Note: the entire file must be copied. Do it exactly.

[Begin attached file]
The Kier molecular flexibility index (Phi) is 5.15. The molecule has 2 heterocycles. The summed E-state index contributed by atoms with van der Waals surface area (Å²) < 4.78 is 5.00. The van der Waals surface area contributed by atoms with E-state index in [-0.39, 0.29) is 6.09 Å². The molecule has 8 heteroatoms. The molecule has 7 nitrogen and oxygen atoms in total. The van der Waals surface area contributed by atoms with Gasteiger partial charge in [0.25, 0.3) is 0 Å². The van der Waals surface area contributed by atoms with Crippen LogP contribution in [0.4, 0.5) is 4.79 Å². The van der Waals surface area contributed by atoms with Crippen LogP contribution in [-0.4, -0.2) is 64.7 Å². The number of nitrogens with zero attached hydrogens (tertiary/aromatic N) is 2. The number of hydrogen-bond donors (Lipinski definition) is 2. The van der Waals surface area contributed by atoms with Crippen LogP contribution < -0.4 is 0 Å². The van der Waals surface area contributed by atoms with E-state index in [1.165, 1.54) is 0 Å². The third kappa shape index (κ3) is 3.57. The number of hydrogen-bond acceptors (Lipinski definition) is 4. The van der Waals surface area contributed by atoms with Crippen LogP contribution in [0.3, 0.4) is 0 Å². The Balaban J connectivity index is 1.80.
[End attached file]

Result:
The Kier molecular flexibility index (Phi) is 5.15. The molecule has 2 heterocycles. The summed E-state index contributed by atoms with van der Waals surface area (Å²) < 4.78 is 5.00. The van der Waals surface area contributed by atoms with E-state index in [-0.39, 0.29) is 6.09 Å². The molecule has 8 heteroatoms. The molecule has 7 nitrogen and oxygen atoms in total. The van der Waals surface area contributed by atoms with Gasteiger partial charge in [0.25, 0.3) is 0 Å². The van der Waals surface area contributed by atoms with Crippen LogP contribution in [0.4, 0.5) is 4.79 Å². The van der Waals surface area contributed by atoms with Crippen LogP contribution in [-0.4, -0.2) is 64.7 Å². The number of nitrogens with zero attached hydrogens (tertiary/aromatic N) is 2. The number of hydrogen-bond donors (Lipinski definition) is 2. The van der Waals surface area contributed by atoms with Crippen LogP contribution < -0.4 is 0 Å². The van der Waals surface area contributed by atoms with E-state index in [1.165, 1.54) is 0 Å². The third kappa shape index (κ3) is 3.57. The number of hydrogen-bond acceptors (Lipinski definition) is 4. The van der Waals surface area contributed by atoms with Crippen LogP contribution in [0.3, 0.4) is 0 Å². The Balaban J connectivity index is 1.80.